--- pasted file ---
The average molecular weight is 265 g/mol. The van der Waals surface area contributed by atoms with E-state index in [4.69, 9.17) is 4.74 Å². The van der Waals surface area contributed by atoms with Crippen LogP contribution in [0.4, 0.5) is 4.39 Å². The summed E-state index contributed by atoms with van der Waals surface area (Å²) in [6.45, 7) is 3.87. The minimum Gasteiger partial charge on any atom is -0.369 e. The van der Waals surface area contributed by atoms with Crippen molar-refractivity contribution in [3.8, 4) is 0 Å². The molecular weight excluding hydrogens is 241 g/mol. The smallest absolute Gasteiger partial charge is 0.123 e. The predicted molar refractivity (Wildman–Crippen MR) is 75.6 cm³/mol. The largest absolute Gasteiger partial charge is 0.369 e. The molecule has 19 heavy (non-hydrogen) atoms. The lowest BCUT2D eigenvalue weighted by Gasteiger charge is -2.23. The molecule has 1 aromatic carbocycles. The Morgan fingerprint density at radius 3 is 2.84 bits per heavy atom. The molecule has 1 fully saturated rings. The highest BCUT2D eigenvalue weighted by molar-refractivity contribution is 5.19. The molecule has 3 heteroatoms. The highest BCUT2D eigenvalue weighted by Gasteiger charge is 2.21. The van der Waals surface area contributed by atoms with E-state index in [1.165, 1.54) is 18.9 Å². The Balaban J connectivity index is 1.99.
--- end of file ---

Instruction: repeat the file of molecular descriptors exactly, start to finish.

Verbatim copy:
The average molecular weight is 265 g/mol. The van der Waals surface area contributed by atoms with E-state index in [4.69, 9.17) is 4.74 Å². The van der Waals surface area contributed by atoms with Crippen LogP contribution in [0.4, 0.5) is 4.39 Å². The summed E-state index contributed by atoms with van der Waals surface area (Å²) in [6.45, 7) is 3.87. The minimum Gasteiger partial charge on any atom is -0.369 e. The van der Waals surface area contributed by atoms with Crippen molar-refractivity contribution in [3.8, 4) is 0 Å². The molecular weight excluding hydrogens is 241 g/mol. The smallest absolute Gasteiger partial charge is 0.123 e. The predicted molar refractivity (Wildman–Crippen MR) is 75.6 cm³/mol. The largest absolute Gasteiger partial charge is 0.369 e. The molecule has 19 heavy (non-hydrogen) atoms. The lowest BCUT2D eigenvalue weighted by Gasteiger charge is -2.23. The molecule has 1 aromatic carbocycles. The Morgan fingerprint density at radius 3 is 2.84 bits per heavy atom. The molecule has 1 fully saturated rings. The highest BCUT2D eigenvalue weighted by molar-refractivity contribution is 5.19. The molecule has 3 heteroatoms. The highest BCUT2D eigenvalue weighted by Gasteiger charge is 2.21. The van der Waals surface area contributed by atoms with E-state index in [1.165, 1.54) is 18.9 Å². The Balaban J connectivity index is 1.99.